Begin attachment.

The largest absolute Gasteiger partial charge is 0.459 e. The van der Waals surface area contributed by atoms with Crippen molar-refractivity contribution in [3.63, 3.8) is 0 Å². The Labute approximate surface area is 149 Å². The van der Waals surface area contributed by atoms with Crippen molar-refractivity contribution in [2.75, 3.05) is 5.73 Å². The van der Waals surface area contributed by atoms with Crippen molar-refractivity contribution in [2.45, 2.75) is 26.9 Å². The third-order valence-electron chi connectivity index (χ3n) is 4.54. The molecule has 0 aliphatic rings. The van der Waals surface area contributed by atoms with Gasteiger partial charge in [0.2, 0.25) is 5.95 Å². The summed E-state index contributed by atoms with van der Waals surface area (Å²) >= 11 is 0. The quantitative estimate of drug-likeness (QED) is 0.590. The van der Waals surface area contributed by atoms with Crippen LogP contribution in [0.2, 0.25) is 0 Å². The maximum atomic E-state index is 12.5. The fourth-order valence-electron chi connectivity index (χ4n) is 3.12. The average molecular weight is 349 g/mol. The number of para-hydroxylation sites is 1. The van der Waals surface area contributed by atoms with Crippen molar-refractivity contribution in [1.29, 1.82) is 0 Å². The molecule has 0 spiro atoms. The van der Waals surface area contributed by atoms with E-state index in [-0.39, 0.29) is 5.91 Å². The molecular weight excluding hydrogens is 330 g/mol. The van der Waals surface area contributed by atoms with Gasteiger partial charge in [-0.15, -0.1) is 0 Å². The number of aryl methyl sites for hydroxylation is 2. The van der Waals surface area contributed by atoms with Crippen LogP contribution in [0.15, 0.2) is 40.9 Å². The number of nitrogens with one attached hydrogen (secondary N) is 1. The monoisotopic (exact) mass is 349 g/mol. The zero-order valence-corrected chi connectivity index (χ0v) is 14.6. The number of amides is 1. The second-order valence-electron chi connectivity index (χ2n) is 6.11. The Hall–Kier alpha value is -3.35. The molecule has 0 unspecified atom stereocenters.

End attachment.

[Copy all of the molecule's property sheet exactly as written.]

The largest absolute Gasteiger partial charge is 0.459 e. The van der Waals surface area contributed by atoms with Crippen molar-refractivity contribution in [3.63, 3.8) is 0 Å². The Labute approximate surface area is 149 Å². The van der Waals surface area contributed by atoms with Crippen molar-refractivity contribution in [2.75, 3.05) is 5.73 Å². The van der Waals surface area contributed by atoms with Crippen molar-refractivity contribution in [2.45, 2.75) is 26.9 Å². The third-order valence-electron chi connectivity index (χ3n) is 4.54. The molecule has 0 aliphatic rings. The van der Waals surface area contributed by atoms with Gasteiger partial charge in [0.2, 0.25) is 5.95 Å². The summed E-state index contributed by atoms with van der Waals surface area (Å²) >= 11 is 0. The quantitative estimate of drug-likeness (QED) is 0.590. The van der Waals surface area contributed by atoms with Crippen LogP contribution in [0.2, 0.25) is 0 Å². The maximum atomic E-state index is 12.5. The fourth-order valence-electron chi connectivity index (χ4n) is 3.12. The average molecular weight is 349 g/mol. The number of para-hydroxylation sites is 1. The van der Waals surface area contributed by atoms with Crippen molar-refractivity contribution in [1.29, 1.82) is 0 Å². The molecule has 0 spiro atoms. The van der Waals surface area contributed by atoms with E-state index in [-0.39, 0.29) is 5.91 Å². The molecular weight excluding hydrogens is 330 g/mol. The van der Waals surface area contributed by atoms with Gasteiger partial charge in [-0.15, -0.1) is 0 Å². The number of aryl methyl sites for hydroxylation is 2. The van der Waals surface area contributed by atoms with Crippen LogP contribution in [0.15, 0.2) is 40.9 Å². The number of nitrogens with one attached hydrogen (secondary N) is 1. The monoisotopic (exact) mass is 349 g/mol. The zero-order valence-corrected chi connectivity index (χ0v) is 14.6. The number of amides is 1. The second-order valence-electron chi connectivity index (χ2n) is 6.11. The Hall–Kier alpha value is -3.35. The molecule has 0 unspecified atom stereocenters.